You’re probably thinking the same thing as I am: “That was years ago when I had a youthful frame, loads of energy, and flexible joints.” Yes, you’re right, but agility training has come back into popularity for a variety of reasons that don’t including playing sports.

Sports Agility Training (SAT) is breaking the molds of traditional exercise routines and climbing in popularity fast. SAT is a form of fitness that builds speed, agility, reactivity, and quickness. Many levels of play from youth, collegiate, amateur, and professional competitive arenas are encouraging their athletes to incorporate agility fitness exercises into their training programs.

Sports Agility Training is a form of exercise that’s done with a specific task in mind for a short period of time. For example, running back and forth from a series of cones, weaving feet over and back of an agility ladder, or even running weighted sprints are a few examples of SAT.

Because of its ability to improve the body’s reactions and break performance plateaus, the intrigue and interest are bringing common, weekly fitness enthusiasts into the mix and they are practicing SAT on a regular basis.

Agility drills increase your balance, dynamic flexibility, functional core strength, control, and reduce your risk of physical injury by improving body mechanics. These benefits are allowing adults to stay active longer, enhance reflexes, improve coordination, and maintain balance and muscle mass to support the skeletal structure.

FUN is back in Fitness! After years of repetition in popular fitness routines on treadmills, bikes, and even in the weight room, you can stop your boring workout that sometimes keeps you from exercising.  Let’s face it, if you like what you’re doing you’re more likely to continue. Each SAT routine is unique and offers a wide variety of exercises keeping you engaged and excited to perform each exercise.

Motivation for Measurable Results. We all want to see results of our efforts. Agility training is an excellent form of fitness that’s easily measured each time it’s performed. A drill like a three-cone shuttle run, often performed at professional football try-outs, is a good example. Perform the drill and time yourself. Record the time and after a week or so of training, do the drill again and time yourself. You will be amazed at how quickly you can see measurable results after only a few exercise routines.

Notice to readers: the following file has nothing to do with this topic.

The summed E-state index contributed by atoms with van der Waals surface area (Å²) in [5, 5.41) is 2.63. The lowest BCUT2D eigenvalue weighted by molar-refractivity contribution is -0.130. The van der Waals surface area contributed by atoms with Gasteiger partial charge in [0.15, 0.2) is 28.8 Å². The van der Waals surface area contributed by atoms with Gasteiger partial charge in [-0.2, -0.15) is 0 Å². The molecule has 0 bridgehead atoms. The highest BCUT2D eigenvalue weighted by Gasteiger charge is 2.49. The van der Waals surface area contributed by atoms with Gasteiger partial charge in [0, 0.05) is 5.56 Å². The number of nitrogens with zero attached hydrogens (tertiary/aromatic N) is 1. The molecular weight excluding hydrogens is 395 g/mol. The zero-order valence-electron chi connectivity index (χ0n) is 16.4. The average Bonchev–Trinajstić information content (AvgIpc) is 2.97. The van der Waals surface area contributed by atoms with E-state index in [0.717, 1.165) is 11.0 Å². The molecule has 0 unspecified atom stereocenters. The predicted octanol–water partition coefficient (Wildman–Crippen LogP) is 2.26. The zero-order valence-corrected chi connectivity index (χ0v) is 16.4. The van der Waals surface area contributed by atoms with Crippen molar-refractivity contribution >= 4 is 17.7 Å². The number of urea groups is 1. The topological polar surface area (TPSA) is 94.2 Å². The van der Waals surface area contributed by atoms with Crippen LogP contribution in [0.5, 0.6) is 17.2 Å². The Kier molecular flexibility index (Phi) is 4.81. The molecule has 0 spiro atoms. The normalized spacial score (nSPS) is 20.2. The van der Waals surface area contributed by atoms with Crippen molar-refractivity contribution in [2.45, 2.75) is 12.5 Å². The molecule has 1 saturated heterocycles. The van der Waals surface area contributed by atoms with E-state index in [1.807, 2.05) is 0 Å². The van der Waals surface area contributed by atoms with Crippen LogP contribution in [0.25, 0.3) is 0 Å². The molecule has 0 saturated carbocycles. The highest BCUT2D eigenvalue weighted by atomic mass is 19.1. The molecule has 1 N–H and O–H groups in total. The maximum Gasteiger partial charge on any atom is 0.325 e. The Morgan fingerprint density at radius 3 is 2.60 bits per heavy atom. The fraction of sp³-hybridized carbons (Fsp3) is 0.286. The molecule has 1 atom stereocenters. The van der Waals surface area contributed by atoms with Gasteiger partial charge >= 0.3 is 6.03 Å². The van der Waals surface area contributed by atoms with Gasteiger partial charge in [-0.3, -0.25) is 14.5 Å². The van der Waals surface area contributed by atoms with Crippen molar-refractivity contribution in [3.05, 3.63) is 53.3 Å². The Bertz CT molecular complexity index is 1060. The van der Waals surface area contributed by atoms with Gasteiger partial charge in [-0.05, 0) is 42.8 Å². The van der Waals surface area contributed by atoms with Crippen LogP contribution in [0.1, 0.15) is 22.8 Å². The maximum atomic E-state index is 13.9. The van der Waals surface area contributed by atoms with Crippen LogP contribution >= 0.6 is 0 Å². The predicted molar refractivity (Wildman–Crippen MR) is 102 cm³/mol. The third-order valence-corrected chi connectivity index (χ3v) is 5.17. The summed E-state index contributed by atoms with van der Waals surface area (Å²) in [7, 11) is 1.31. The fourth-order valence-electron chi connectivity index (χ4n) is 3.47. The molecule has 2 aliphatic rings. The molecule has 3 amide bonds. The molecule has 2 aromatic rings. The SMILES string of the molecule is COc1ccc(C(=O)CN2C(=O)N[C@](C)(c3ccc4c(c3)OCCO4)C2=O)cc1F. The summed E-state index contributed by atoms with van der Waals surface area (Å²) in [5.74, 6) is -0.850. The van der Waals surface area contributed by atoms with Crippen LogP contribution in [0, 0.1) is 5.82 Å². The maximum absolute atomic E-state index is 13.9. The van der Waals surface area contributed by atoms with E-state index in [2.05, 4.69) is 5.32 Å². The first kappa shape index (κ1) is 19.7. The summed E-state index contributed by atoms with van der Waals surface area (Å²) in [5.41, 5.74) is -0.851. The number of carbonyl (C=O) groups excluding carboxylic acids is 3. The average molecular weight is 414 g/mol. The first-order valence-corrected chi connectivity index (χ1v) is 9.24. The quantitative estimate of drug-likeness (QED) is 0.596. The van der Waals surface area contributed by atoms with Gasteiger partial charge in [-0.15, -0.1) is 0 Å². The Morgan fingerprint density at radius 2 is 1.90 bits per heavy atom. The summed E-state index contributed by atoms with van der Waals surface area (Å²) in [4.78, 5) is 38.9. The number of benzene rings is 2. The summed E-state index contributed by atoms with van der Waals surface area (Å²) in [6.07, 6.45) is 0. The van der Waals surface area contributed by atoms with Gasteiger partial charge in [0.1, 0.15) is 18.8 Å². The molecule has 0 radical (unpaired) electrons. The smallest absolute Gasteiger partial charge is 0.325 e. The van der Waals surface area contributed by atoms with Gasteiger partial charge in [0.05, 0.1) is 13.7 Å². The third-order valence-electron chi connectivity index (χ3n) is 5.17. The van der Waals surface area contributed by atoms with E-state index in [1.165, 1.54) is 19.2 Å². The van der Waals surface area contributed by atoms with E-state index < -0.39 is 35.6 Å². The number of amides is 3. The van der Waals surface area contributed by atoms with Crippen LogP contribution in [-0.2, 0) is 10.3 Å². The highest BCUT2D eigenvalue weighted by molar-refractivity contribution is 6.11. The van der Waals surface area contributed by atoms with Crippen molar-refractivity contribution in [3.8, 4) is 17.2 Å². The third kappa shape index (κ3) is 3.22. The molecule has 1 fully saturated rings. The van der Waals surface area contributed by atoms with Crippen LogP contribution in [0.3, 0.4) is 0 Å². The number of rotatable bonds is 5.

High-Intensity Interval Training. Agility training is a form of HIIT which is an effective way to burn a lot of calories in a short amount of time. Running very fast for a short period of time (10-30 seconds) and then allowing the body to recover before repeating the exercise is a great way to burn calories fast! HIIT training also carries over after the workout to continue a high caloric burn hours after your exercise routine is over.

Prevent Injury. Changing movement patterns quickly allows you to train the body to make modifications in a split second. Training your body to change directions in movement and speed allows your muscles to improve upon the strength and resiliency of connective tissue. If you have been training in agility and trip stepping onto a curb, it’s likely your body will be more responsive and prevent a fall.

Warm-up Is a Must. Unlike other exercise methods that allow you to slowly warm-up the muscle and connective tissue, agility training requires your body be fully warm before starting any of the exercises. Agility training requires a longer warm-up to ensure the body is fully ready to train. If you’re not fully prepared to start the workout it’s likely you can become injured. You wouldn’t hop out of the car and go into a full 50 meter sprint, so please get warm before starting any agility drills.

Most Calibers of Fitness Can Enjoy SAT. If you can’t run then jog. If you can’t jog then speed walk! Modifications are perfectly acceptable with any form of fitness, so give it a try! As with any fitness routine, consult with your doctor.

Perform 3 to 5 reps of each exercise to your fastest and fullest ability and have fun!

Hop Scotch Drills (if you do not have an agility ladder, grab some chalk and the kids and get moving).

1 In Forward:

Start with both feet outside of the ladder. Hop one foot at a time in each block of the ladder until you reach the end keeping the opposite foot off the ground. Then hop back one foot at a time until you’ve completed the whole ladder. Down and back is 1 rep. Remember speed is key!

2 in Forward:

Working your way back down the ladder, one foot and then the other will enter each section of the ladder. Keep the count of 1-2, 1-2, 1-2 as quick as you can down.

2 in Lateral:

Working down the ladder laterally, run, jog placing each foot in each ladder slot. Add high knees to this drill for a high intensity calorie burn. Run, Run!

Hopscotch Forward:

Starting with both feet outside of the ladder jump with both feet into the ladder then jump to straddle the outside of the slot on the ladder. Hop into the next slot and then straddle and so forth. For an increase drill add a squat when jumping outside the ladder.

In-In, Out-Out:

Alternate feet and in and out of the ladder as you work your way down the length of the ladder. Again, add a high knee move to elevate this exercise intensity.

Three-Cone Drill:

Place three cones (or other markers) in a triangle pattern eight feet apart. Sprint from the first cone to the second. Circle that cone, then run backward to the first. Circle the first cone, then sprint to the third cone; circle it, then run backward to the first cone. Repeat as quickly as you can three times. Rest for 30 seconds, then repeat three more times.

Weaving Sprint:

Line up five cones (or other markers) in a row, about 18 inches apart (a bit less than your average stride). Start at one end and weave through the cones, running as fast as possible without knocking them over. At the end, turn around and jog back. Do four reps, then rest for 30 seconds. Repeat the sequence three times.

Compass Drill: